Its the time of year that the whole of Exeter descends on Northernhay Gardens to experience a celebration of South West food and drink, and Eating Exeter (i.e me) was there to experience it in its spectacular tasty glory. This is a long post so scroll down for photos, more writing and an Eating Exeter first…a photo slideshow.
There were producers showing off their amazing food, chefs demonstrating their highly tuned culinary skills and musicians playing to crowds of people swilling local ales & ciders until late into the night. This is not really a festival, more of a party and this year I was lucky enough to get a press pass for the Friday, so with my new-found VIP status I headed to Northernhay Gardens after work to see what was happening.
Ask any Exeter Food Festival veteran and they will tell you that there are good and bad times to go. Friday is a good day as its quiet and relatively fresh. Sunday is also a good time to go as its..well…Sunday. Should you go on Saturday? Hell yes…naturally it is the day people tend to drift in to Exeter so its going to be a bit busy. But don’t let that put you off. There are performance stages in the Castle and in the Gardens, two demonstration areas and a plethora of stands to get food. You could easily spend the entire day here.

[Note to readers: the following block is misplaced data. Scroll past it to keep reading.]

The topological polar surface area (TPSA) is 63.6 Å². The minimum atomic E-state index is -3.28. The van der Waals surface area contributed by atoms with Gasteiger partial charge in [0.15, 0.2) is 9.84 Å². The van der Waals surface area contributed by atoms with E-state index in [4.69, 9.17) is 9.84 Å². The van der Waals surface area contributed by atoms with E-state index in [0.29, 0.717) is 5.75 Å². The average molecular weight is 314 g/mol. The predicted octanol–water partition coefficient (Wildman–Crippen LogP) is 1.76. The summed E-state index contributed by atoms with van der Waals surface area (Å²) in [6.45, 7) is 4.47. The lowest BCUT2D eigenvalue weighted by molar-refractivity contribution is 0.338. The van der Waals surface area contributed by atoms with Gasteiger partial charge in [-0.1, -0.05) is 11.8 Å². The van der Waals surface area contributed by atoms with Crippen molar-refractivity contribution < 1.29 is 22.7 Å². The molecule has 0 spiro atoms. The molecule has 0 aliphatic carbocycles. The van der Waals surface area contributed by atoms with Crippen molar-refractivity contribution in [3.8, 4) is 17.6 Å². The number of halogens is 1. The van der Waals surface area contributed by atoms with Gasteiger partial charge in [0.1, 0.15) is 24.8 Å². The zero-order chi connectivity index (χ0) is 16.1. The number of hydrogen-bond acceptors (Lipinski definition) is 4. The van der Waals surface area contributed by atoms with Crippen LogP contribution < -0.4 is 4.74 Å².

As I was destined to go on the Friday, I wasn’t too fussed about crowds. But by the time I got to the festival many of the producers were packing up or had packed up (there was only half an hour to go) so I decided a Saturday revisit was needed.
If you do go on a Saturday, here is a handy tip. Get there early. I was half an hour early as I had convinced myself that the gates opened at 9:30am. They didn’t (so I consoled myself with a Bacon Bap and Tea from Oggy Oggy for £1.25 which was amazing value and kept me company). I had a couple of hours where the crowds were at a nice level and it was enjoyable to be able to just amble around and take in the gardens too. I left just as the crowds started to pick up, but also as the rain started to look more threatening. Unfortunately the festival organisers don’t have control over the weather!
As this is the Exeter Festival of South West Food & Drink, there were producers that were local and not so local. I couldn’t possibly cover every single producer that I met or took leaflets from, but I will mention a few that stuck with me. There were some new names and some classic favorites too.
Eat The Smoke –